Innovative Financing Strategy Benefitting Low-Income Communities Qualifies NCB Capital Impact as Finalist for $8.25 Million Award

Community lender recognized for its innovative plan to bring needed funding to Detroit

WASHINGTON, DC (July 11, 2013)—NCB Capital Impact was selected as one of three finalists for the NEXT Opportunity Award for its compelling plan to expand its financing for individuals and families in low and moderate income communities. NCB Capital Impact’s mission is to help people and communities reach their highest potential at every state of life. Since its inception, Capital Impact has deployed nearly $1.9 billion nationwide to economically disadvantaged communities, including more than $70 million in Detroit.

VtV Network Awards Nearly $56,000 to Villages

Twelve grassroots “Villages” across the U.S. were awarded $55,950 by Capital Impact’s Village to Village (VtV) Network to support the creation of a sustainable business and organizational infrastructure for their Village organizations. These grants stem from a MetLife award of $250,000 to NCB Capital Impact in May to continue the expansion of the VtV Network, including a second round of Business/Operation Sustainability Grants.

  • Grants to help develop business solutions to enhance sustainability 

  • Recipients in six states and the District of Columbia 

The 12 Villages will use their grant funds to develop sound business solutions and innovative approaches to sustainability, membership retention and strategic partnership strategies. Additionally, the grantees will share lessons learned and successful models with the VtV Network. The 12 Villages awarded grants include: Canopy of Neighbors, Buffalo, New York; Lincoln Park Village, Chicago; East Rock Village, New Haven, Connecticut; Capital City Village, Austin, Texas; Tierrasanta Village of San Diego, California; Elderhelp of San Diego, California; Glover Park Village, District of Columbia; Neighborhood Falmouth, Massachusetts;?North Oakland Village, Oakland, California; Plumas Rural Services, Quincy, California; Westchester Playa Village, Los Angeles, California; Dupont Circle Village, District of Columbia.

Today, there are approximately 94 operating Villages in the U.S., and over 120 communities that are in some stage of developing a Village. Currently, 210 organizations are members of the VtV Network.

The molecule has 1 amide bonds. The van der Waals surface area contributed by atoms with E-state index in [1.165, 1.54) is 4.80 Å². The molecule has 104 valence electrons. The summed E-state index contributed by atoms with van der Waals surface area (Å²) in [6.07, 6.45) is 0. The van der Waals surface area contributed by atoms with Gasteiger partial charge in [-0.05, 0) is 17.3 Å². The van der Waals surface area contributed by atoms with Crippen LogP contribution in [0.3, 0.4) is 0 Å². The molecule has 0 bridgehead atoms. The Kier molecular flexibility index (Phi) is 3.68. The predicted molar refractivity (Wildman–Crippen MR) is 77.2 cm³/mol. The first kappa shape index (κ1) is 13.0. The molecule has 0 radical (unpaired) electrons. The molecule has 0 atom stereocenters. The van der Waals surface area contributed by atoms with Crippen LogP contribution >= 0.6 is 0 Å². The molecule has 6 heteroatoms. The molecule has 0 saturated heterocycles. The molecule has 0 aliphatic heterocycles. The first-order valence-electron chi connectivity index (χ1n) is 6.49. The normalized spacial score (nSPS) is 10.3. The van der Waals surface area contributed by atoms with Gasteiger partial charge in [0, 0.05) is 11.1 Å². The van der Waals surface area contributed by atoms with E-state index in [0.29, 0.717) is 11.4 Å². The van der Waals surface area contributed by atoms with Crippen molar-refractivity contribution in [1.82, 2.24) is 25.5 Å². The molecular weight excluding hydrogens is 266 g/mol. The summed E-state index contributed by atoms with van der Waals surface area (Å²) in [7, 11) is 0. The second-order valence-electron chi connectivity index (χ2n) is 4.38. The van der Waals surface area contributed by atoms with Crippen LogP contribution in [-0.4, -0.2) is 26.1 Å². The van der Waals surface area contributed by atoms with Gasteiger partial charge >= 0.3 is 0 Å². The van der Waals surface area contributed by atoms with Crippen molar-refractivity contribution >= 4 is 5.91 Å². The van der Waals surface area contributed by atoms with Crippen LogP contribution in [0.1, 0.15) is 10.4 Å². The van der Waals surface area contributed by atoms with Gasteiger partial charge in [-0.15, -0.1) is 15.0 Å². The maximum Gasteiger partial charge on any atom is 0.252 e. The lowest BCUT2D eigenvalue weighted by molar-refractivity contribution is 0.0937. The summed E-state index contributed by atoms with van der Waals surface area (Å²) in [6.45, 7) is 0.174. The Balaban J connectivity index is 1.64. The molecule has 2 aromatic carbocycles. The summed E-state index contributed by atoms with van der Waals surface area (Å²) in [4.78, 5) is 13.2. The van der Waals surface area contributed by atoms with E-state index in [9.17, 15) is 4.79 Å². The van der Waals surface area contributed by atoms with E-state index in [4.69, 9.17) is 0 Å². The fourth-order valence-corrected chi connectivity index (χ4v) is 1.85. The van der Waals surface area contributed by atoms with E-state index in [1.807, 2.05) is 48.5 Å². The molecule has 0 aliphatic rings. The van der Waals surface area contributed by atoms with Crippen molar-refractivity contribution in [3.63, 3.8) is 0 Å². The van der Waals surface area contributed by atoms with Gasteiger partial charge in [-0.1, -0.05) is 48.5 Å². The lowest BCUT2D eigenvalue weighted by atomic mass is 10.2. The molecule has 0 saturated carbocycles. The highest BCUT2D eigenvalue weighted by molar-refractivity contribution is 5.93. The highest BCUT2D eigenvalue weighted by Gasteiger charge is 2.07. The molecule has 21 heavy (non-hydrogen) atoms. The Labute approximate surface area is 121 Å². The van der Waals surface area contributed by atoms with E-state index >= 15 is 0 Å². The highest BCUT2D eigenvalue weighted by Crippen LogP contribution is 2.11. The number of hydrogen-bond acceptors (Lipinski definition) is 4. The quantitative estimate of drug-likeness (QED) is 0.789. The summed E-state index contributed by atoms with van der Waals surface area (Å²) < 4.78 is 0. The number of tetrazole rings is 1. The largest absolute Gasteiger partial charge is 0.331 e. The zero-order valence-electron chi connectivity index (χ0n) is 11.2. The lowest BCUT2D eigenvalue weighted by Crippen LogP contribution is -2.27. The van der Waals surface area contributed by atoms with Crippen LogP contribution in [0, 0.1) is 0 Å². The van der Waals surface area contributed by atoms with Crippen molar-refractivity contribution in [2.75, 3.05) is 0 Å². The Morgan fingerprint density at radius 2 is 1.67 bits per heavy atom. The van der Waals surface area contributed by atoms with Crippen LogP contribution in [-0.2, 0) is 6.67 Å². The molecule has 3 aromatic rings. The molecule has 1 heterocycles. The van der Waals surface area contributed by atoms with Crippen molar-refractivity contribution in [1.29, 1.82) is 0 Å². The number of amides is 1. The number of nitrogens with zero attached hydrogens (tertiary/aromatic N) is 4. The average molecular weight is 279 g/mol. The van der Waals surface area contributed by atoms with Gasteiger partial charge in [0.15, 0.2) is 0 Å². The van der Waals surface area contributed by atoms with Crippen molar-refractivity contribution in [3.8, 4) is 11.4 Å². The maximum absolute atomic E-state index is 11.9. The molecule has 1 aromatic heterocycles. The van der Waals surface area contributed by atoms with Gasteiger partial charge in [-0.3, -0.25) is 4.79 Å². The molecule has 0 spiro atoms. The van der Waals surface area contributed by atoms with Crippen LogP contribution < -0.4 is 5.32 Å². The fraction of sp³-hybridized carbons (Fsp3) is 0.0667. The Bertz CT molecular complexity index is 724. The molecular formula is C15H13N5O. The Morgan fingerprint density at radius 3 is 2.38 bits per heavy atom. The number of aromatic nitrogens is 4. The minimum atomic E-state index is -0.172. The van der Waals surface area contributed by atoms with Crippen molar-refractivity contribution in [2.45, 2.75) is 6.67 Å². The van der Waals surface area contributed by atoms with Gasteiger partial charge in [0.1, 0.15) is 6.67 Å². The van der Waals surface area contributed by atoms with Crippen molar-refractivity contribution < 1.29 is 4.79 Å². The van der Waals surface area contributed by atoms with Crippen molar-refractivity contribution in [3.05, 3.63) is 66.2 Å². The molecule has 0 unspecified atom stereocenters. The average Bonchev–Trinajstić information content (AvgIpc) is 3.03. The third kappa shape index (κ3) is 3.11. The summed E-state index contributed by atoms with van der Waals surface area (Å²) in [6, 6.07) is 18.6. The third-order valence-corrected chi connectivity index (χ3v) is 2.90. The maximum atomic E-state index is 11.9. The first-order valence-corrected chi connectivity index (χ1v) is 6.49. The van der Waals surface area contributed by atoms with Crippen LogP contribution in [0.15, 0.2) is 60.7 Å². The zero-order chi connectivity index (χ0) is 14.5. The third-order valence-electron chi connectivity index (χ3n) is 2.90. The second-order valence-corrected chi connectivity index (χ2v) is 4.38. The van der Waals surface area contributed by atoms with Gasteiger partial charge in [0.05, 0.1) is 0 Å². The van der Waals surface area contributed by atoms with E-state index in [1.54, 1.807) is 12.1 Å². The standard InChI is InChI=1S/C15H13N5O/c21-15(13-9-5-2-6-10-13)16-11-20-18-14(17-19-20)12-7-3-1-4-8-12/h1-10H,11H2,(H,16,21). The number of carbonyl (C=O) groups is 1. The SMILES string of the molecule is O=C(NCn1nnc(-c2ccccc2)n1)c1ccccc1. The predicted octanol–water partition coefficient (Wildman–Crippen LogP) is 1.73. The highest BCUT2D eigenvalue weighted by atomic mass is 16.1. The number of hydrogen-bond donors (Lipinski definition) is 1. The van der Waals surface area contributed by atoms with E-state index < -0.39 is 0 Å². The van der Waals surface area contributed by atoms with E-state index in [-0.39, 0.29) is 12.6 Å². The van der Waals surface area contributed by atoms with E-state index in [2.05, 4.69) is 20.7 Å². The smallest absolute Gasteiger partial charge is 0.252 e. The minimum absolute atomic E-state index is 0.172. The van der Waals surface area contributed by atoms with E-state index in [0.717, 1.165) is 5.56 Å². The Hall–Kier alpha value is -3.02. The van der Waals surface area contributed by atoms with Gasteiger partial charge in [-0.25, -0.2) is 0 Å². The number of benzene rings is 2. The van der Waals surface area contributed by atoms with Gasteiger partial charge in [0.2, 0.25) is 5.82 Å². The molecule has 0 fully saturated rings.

Cleared Trees Rooted in Furniture in Virginia’s First Green House Homes

By Maureen Pearson – Originally Published: JANUARY 11, 2013 The Green House Project Blog

Residents and staff who gather for meals in any of the three Woodland Park homes on the campus of VMRC will be seated at a table made from trees cleared from the site. Several of the white oak trees were cut, dried then hollowed out for preparation for the woodworking phase.

Marv Nisly, vice president of Design & Construction at VMRC, said that there was talk during construction if there was a use for the trees in the homes. “We considered some options and estimated the amount of wood we would need,” he said. VMRC received in-kind services in part from Willow Run Saw Mill and Lantz Woodworking for the furniture-making process.

The result was three sets of several pieces of furniture for each home in the Woodland Park neighborhood: a dining room table which seats 14, a hutch, a game table, side table and matching bookshelves. The white oak pieces were then stained and finished to match the furniture decor in the homes.

VMRC officials say the response has been overwhelming when people learn the story of the furniture. “Many white oak and ash trees graced the property where the original Woodland building was located on VMRC’s campus. When the building was razed to clear the site for Woodland Park, we intentionally kept as many trees that we could,” said Maureen Pearson, VMRC’s director of Communications. “Using the wood from the cleared trees means that the residents of Woodland Park will continue to enjoy those trees but in a different form.”